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A New Tool Uses DNA to Predict Eye, Hair, Skin Color


HIrisPlex-S could become a powerful force in healthcare, law enforcement, and beyond.

Image has been cropped and resized. Courtesy of Walsh lab in School of Science at IUPUI.

A snippet of DNA can now unearth a trifecta of information about a person’s appearance: the colors of their eyes, hair, and skin.

A forensics team at Indiana University-Purdue University Indianapolis (IUPUI), in collaboration with the Erasmus MC University Medical Center Rotterdam in the Netherlands, created a web tool called HIrisPlex-S that can predict the 3 hues using 41 genetic markers.

Even small DNA samples, such as those found at a crime scene or an archeological site, are enough to produce an accurate prediction, said Susan Walsh, PhD, an assistant forensics professor at IUPUI and co-director of the study, which was recently published in the journal Forensic Science International: Genetics.

>> READ: Personalizing Healthcare: The Netflix Approach

The team at IUPUI first created a tool called IrisPlex that predicted eye color in 2009, and 4 years later they added hair color. The newest version adds a categorical predictor for skin color divided into 5 hues: very pale, pale, intermediate, dark, and dark to black. The classification is based on the established Fitzpatrick Scale, which was created in 1975 to study the effect of ultraviolet rays on skin.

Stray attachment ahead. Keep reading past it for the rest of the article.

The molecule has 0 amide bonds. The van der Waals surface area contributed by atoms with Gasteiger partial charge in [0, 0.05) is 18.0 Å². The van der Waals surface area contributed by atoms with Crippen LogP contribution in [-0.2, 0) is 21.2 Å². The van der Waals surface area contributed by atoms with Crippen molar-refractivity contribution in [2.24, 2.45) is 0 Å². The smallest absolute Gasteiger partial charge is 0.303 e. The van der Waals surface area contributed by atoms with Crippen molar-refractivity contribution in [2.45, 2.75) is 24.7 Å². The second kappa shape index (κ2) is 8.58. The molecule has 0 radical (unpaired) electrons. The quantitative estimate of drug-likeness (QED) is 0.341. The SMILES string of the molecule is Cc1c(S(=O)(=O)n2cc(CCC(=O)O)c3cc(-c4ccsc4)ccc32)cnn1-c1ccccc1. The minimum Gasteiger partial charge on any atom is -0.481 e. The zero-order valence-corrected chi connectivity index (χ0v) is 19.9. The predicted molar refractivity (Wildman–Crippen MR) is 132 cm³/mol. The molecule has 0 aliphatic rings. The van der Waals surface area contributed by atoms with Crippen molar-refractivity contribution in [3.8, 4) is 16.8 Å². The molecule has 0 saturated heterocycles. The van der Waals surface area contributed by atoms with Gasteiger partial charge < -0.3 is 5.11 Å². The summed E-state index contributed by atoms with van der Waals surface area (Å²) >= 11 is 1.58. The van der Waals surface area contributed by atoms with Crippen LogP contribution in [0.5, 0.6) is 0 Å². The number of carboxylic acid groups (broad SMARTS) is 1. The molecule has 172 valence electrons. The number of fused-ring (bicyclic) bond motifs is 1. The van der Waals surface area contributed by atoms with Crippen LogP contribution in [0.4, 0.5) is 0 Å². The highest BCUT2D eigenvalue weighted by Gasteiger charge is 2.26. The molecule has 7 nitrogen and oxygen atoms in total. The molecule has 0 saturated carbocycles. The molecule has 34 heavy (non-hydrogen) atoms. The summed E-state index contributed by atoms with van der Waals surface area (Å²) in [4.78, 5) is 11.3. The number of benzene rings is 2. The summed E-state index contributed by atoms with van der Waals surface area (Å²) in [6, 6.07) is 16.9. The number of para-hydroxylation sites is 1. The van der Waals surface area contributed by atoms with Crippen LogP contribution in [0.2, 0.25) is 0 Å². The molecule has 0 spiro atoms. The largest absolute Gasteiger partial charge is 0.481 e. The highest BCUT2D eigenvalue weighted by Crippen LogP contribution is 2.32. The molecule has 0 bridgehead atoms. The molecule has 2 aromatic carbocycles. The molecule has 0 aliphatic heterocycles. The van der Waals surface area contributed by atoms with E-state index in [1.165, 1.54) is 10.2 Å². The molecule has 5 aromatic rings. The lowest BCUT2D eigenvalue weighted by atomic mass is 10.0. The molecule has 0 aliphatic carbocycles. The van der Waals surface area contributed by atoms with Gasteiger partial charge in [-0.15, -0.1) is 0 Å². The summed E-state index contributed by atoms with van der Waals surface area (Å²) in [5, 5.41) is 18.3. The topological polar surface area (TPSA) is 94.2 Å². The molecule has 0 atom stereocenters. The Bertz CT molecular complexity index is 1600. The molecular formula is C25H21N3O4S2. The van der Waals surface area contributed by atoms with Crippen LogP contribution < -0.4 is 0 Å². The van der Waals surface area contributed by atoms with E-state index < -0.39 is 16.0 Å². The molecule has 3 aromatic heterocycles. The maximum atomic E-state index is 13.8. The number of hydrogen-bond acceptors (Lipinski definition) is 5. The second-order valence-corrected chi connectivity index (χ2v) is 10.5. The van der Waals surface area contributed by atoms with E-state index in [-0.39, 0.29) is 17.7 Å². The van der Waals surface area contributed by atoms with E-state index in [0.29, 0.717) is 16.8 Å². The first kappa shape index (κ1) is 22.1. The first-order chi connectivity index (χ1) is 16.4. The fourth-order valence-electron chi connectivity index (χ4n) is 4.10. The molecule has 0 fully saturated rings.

The HIrisPlex-S tool can help users generate a genotype with the relevant markers from a DNA sample, and it also provides a fill-in-the-blank tool where users can input the markers form an existing assay.

The predictive model was built on 41 pieces of DNA and trained on samples from a variety of countries and ethnicities.

Of the 41 markers, some contribute to one or more of the traits and have a range of effectiveness on the model. “If you're missing markers, that will impact on your prediction,” says Walsh, depending on the degree to which it is important to the model. “It will tell you if you can’t do it or not if you’re missing certain ones.”

Depending on the importance of the marker, it might make the model ineffective, or simply result in loss of accuracy, but a sample would need to be very degraded to make the tool ineffective, says Walsh. “There’s a ranking for each of the markers for the different traits. Some of them, especially for eye color, if you don’t have one of the major predictors then we won’t produce any prediction, because without that one, you really need it, so there’s no point in doing anything.”

The most obvious use case for the tool is when law enforcement can’t match a DNA sample to an individual—but HIrisPlex can be used to generate a description. It’s useful in both crime scene and missing persons scenarios, according to the experts

The tool has been used by law enforcement in the Netherlands, Poland, and Australia, but it has not yet been adopted in the United States, Walsh said. It has also been used on ancient DNA, and it was used to determine that King Richard III had blue eyes and blond hair.

Genotypes from commercial companies like 23andMe and Ancestry may have some overlapping markers, but not all have enough to input into the web tool.

The next step for Walsh is to move from categorical to quantitative prediction. “I’m trying to make it even more specific, so rather than say you have blue eyes, actually give the correct shade of blue,” she said.

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